Directed by Ron Howard. Featuring Luciano Pavarotti, Bono, Harvey Goldsmith, Plácido Domingo, José Carreras. 12A cert, Light House, Dublin, 114 min
Tolerable documentary on the legendary tenor Luciano Pavarotti. Recordings were remastered. Video was restored. More than 53 interviews were conducted. Yet we end up with few revelations and few unexpected analyses. The film undoubtedly has a purpose. With its impeccable audio and visuals, it will play well to fans who, were the tenor still with us, would enjoy live relays of his performances. But this is by-the-numbers stuff. Bono is good value, mind. DC

Directed by Richard Kovitch. Featuring Penny Slinger. Club, Triskel, Cork, 94 min
The artist recalls drawing her first "really accomplished" picture in 1952, made when she was 4½. It was of her parents, both stark naked and both "completely sexually endowed". The drawing "set the tone" says Slinger, who, as one of Britain's most significant surrealist artists, has produced pornographic dolls houses, erotic wedding cakes, magic boxes, anotomical Venus variations, and mummified birds of prey. This compelling documentary portrait features extensive commentary from Slinger and interviews with art historians, curators and her various sexual and artistic collaborators, and intersects with Germaine Greer, Mick Jagger and fellow surrealists Leonora Carrington and Max Ernst. TB

Directed by Lino DiSalvo   Voices of Anya Taylor-Joy, Jim Gaffigan, Gabriel Bateman, Adam Lambert, Kenan Thompson, Meghan Trainor, Daniel Radcliffe. G cert, gen release, 99 min
We begin with Anya Taylor-Joy singing a stupid "we can do anything" song while a startled child actor looks nervously off-camera for assistance. Then the siblings' parents die and they are dispatched to a kingdom inhabited by the eponymous German toys. You what now? This shameless riposte to The Lego Movie somehow manages to be even sillier, dumber and more boring than it sounds. The songs alone cause death to lose a little of its sting. DC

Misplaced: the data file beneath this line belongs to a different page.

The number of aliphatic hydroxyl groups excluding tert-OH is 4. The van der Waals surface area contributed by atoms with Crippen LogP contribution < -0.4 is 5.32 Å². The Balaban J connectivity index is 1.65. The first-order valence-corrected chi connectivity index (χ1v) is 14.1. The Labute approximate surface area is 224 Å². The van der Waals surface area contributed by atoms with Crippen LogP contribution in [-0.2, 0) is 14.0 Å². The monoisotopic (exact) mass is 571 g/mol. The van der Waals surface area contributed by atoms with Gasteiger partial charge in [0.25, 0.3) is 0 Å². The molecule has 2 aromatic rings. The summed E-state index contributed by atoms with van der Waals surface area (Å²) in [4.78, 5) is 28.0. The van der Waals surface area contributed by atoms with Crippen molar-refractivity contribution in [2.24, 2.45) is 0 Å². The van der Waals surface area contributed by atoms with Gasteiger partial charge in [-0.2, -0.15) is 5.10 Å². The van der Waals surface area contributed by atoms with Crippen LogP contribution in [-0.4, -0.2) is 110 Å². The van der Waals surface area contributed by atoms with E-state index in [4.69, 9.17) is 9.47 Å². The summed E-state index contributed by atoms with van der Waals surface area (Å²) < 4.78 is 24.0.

Directed by Chris Renaud. Voices of Patton Oswalt, Eric Stonestreet, Kevin Hart, Jenny Slate, Tiffany Haddish, Lake Bell, Dana Carvey, Harrison Ford. G cert, gen release, 86 min
Max (Oswalt), a nervy Jack Russell, spent all of 2016's The Secret Life of Pets adjusting to life with Duke (Stonestreet), a Snuffleupagus-sized mutt adopted from the pound by Max's human companion, Katie. In this colourful sequel, he takes rather less time warming to Katie's new husband and son, a toddler who reduces Max to a mess of parental anxieties. And then there's a family holiday. And then there's a cat lady. And then a tiger needs rescuing from an evil Russian circus. These disparate subplots see the gang driving cars, hijacking a train, and (probably) gearing up to debate Slavoj Žižek. Though agreeably zany, it's a sloppy affair, and Illumination's weakest film since 2011's Hop. TB

Directed by Jon Watts Starring Tom Holland, Samuel L Jackson, Zendaya, Cobie Smulders, Jon Favreau, JB Smoove, Jacob Batalon, Martin Starr, Marisa Tomei, Jake Gyllenhaal. 12A cert, gen release, 129 min
You have to feel for the film-makers. Arriving after the much-loved Spider-Man: Homecoming and its buzzier, Oscar-winning animated cousin, Spider-Man: Into the Multiverse, the eighth Spider-Man film since the turn of the millennium is already facing something of a Sisyphean task. The final official film in Marvel Phase Three feels awfully minor after the grandiloquence of Avengers: Endgame. But Far from Home's lack of narrative sophistication is often offset by its splendid cast. Holland's Spider-Man maybe the most charming screen incarnation to date. The British-born actor has restored the fun that was leeched out of the franchise during the po-faced Andrew Garfield years. Zendaya, who does more with MJ than anyone might have thought possible, is never less than magical. TB

Directed by Ry Russo-Young. Starring Yara Shahidi, Charles Melton, John Leguizamo, Jake Choi, Keong Sim, Gbenga Akinnagbe, Cathy Shim, Miriam A Hyman. 12A cert, gen release, 100 min